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BCA builds high-rise rotating lab for green tech R&D

Zafirah Salim | Sept. 7, 2015
Called the BCA SkyLab, it is fully rotatable to any orientation to the sun, and will allow innovative technologies to be tested on a plug-and-play basis in high-rise, outdoor settings.

The Building and Construction Authority (BCA) of Singapore unveiled on Wednesday (Sept 2) its latest green initiatives at the opening ceremony of the International Green Building Conference, BEX (Build Eco Xpo) Asia and MCE (Mostra Convegno Expocomfort) Asia 2015 at Marina Bay Sands.

The first of such initiative is the soft launch of the BCA SkyLab, which is touted to be the "world's first high-rise rotating laboratory for the tropics". Worth S$4.5 million, this new establishment is designed specifically for the tropics and features facilities that will enable the testing and development of innovative energy-efficient building technologies.

Built on the rooftop of a new building at the BCA Academy, the BCA SkyLab is constructed on a rotating platform to allow tests to be carried out at any orientation to the sun and wind. Beyond technical purposes, the BCA SkyLab also serves as an education and engagement platform for the sharing of research findings and expertise.

Developed in collaboration with US-based Lawrence Berkeley National Laboratory, the BCA SkyLab is modeled after the Facility for Low Energy Experiment in Buildings (FLEXLAB) in California, and is adapted to Singapore's tropical environment and urban setting.

It is slated to be completed with a pipeline of technologies to start test-bedding by the first half of 2016.   

"With the BCA SkyLab, we are moving another step closer to the ambitious goal of achieving 'low-energy high-rise' buildings and 'zero-energy low-rise' buildings in the tropics. BCA will work closely with the industry and academia to drive innovation in green building design, construction and maintenance to make this possible," said Dr John Keung, CEO of BCA.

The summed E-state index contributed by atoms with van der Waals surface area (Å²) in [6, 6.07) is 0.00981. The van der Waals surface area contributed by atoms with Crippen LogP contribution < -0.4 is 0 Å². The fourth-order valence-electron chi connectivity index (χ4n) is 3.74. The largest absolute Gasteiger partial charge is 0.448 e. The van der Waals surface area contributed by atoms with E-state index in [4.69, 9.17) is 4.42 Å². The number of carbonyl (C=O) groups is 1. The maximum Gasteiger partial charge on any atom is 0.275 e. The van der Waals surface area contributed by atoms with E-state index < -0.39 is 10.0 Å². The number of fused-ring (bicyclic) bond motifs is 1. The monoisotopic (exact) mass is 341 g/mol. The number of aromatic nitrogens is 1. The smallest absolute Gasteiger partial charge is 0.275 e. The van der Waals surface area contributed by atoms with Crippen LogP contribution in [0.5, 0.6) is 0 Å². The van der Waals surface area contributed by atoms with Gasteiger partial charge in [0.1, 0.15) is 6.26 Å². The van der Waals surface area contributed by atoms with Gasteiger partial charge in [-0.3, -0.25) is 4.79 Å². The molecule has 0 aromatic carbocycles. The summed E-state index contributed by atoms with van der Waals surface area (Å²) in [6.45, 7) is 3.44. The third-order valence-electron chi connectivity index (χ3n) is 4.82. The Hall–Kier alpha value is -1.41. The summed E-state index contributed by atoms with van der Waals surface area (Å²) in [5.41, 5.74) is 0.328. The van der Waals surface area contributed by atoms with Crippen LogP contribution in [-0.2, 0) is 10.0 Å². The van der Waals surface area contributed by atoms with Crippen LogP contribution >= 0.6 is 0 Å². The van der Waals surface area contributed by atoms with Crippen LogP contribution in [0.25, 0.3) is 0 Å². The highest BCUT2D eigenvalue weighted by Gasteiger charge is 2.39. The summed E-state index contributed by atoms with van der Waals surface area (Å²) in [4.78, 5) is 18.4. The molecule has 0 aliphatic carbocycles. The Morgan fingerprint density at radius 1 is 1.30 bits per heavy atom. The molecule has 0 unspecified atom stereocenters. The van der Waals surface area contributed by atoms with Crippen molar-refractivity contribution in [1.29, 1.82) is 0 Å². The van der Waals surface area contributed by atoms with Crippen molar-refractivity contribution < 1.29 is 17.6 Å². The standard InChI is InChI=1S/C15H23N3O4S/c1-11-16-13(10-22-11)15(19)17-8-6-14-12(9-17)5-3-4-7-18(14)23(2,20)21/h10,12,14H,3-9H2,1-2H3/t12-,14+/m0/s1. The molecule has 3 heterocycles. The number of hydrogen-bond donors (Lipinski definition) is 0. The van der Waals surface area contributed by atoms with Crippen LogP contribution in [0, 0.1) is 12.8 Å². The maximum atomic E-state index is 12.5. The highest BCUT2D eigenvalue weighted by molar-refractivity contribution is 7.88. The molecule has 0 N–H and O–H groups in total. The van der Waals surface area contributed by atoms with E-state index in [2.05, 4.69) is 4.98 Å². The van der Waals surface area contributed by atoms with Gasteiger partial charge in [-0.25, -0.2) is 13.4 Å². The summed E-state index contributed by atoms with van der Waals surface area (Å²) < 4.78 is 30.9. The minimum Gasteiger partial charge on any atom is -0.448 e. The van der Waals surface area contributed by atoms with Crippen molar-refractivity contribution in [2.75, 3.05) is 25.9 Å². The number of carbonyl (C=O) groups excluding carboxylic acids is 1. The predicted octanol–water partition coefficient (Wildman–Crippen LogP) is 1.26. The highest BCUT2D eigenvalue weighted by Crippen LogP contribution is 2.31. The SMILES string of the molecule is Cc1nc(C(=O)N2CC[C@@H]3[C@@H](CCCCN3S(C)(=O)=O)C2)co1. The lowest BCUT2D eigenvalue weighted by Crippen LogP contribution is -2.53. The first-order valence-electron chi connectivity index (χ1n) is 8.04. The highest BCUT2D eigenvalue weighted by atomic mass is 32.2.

At the event, BCA also unveiled a revamped Green Mark scheme to further push the boundaries on environmental sustainability. Called the Green Mark 2015, it is developed for new non-residential buildings and will incorporate key changes, with an expanded focus to address sustainability in a more balanced and holistic manner.

To achieve the sustainable outcomes of Green Mark 2015, the criteria have been restructured into four main sections: Climatic Response, Building Energy Performance, Resource Stewardship and Smart & Healthy Building. A bonus section on Advanced Green Building Efforts is also included to spur efforts beyond requirements.

According to the agency, the revamped scheme will enable projects to analyse its energy effectiveness in both the optimisation of energy efficiency as well as energy consumption. Greater recognition for renewable energy will also be considered.  

Speaking at the event, Choi Shing Kwok, Permanent Secretary, Ministry of the Environment and Water Resources, said, "This reframed Green Mark scheme places focus on climatically responsive design, energy effectiveness, greater focus on health and wellbeing, smart technologies and a systematic approach to address embodied carbon and resources."


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